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Engineering
  

Virtual Nurse: Always On Call

BOSTON (Ivanhoe Newswire) -- Most people can't wait to get released from the hospital. According to the Centers for Disease Control and Prevention, the latest statistics say nearly 40 million patients, excluding infants, are discharged each year. But often patients go home not fully understanding their follow up care. Now, new computer technology could virtually clear up all the confusion.

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The medications, follow-up visits and after care regimens are important, but many patients leave the hospital confused.

"About 20 percent of patients who are discharged from the hospital get readmitted within thirty days, several national studies have shown, and a third of those readmissions are preventable," Timothy Bickmore, a computer scientist at Northeastern University in Boston, told Ivanhoe.

The average discharge conversation between a nurse and patient lasts about eight minutes. Now, a virtual patient advocate is helping patients.

"We worked with an animator to come up with a 3-D model and to create all of the animation segments the nurse delivers," Bickmore explained.

Bickmore taped several doctors and nurses and then combined their verbal and gesture expressions into the animated character.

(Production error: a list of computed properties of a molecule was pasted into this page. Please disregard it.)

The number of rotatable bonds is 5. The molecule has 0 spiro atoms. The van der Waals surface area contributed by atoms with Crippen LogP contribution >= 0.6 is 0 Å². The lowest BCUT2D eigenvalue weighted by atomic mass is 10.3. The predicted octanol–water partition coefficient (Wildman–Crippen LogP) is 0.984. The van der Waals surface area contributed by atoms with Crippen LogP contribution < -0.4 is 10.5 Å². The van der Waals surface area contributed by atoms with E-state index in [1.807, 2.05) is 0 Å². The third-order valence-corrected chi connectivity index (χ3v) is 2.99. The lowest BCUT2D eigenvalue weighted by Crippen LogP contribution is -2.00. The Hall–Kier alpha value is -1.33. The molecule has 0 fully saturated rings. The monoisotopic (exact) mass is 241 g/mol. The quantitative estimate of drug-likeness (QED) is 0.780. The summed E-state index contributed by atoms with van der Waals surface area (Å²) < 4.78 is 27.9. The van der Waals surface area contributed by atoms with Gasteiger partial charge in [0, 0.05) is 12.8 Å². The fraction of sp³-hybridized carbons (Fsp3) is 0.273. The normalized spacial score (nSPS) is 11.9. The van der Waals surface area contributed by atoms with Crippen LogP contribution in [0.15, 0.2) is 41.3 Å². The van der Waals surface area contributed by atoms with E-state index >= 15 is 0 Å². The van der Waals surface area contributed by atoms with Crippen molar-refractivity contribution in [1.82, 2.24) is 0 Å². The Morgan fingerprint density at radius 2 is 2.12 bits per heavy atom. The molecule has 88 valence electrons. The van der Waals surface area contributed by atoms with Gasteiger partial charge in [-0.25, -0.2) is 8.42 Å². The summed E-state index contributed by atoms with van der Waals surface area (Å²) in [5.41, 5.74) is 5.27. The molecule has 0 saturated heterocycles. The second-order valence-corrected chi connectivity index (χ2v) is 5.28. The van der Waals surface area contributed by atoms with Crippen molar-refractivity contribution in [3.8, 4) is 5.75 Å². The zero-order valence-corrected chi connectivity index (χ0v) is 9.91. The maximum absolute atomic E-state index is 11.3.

The touch screen computer can be wheeled to a patient's bed and is programmed with each patient's discharge instructions. Elizabeth can talk about the 1,500 most commonly prescribed medications and quizzes patients to make sure they understand.

If the patient gets an answer wrong or has a question Elizabeth cannot answer, an alert is sent to the nurse.

"There were a couple of things that I wanted to ask, but I could actually say something that I wanted to ask her and she would put that on an alert to give to the nurse," Laura Pfeifer, who tested the new technology, said.

Elizabeth is not a replacement for nurses … just a helping hand for both staff and their patients.

The system is currently in clinical trials. Eventually Bickmore hopes to create an application where patient's can talk to the virtual patient advocate while recuperating at home.

The Institute of Electrical and Electronics Engineers, Inc.-USA, and the Human Factors and Ergonomics Society contributed to the information contained in the TV portion of this report.

Click here to Go Inside This Science or contact:

Timothy W. Bickmore, PhD
Boston, Massachusetts 02115
(617) 373-5477
t.bickmore@neu.edu

Institute of Electrical and Electronics Engineers, Inc.
IEEE
Pender McCarter
IEEE http://www.ieee.org

IEEE-USA http://www.ieeeusa.org

p.mccarter@ieee.org

Lois Smith
Human Factors and Ergonomics Society
Santa Monica, CA 90406
(310) 394-1811
http://www.hfes.org

lois@hfes.org


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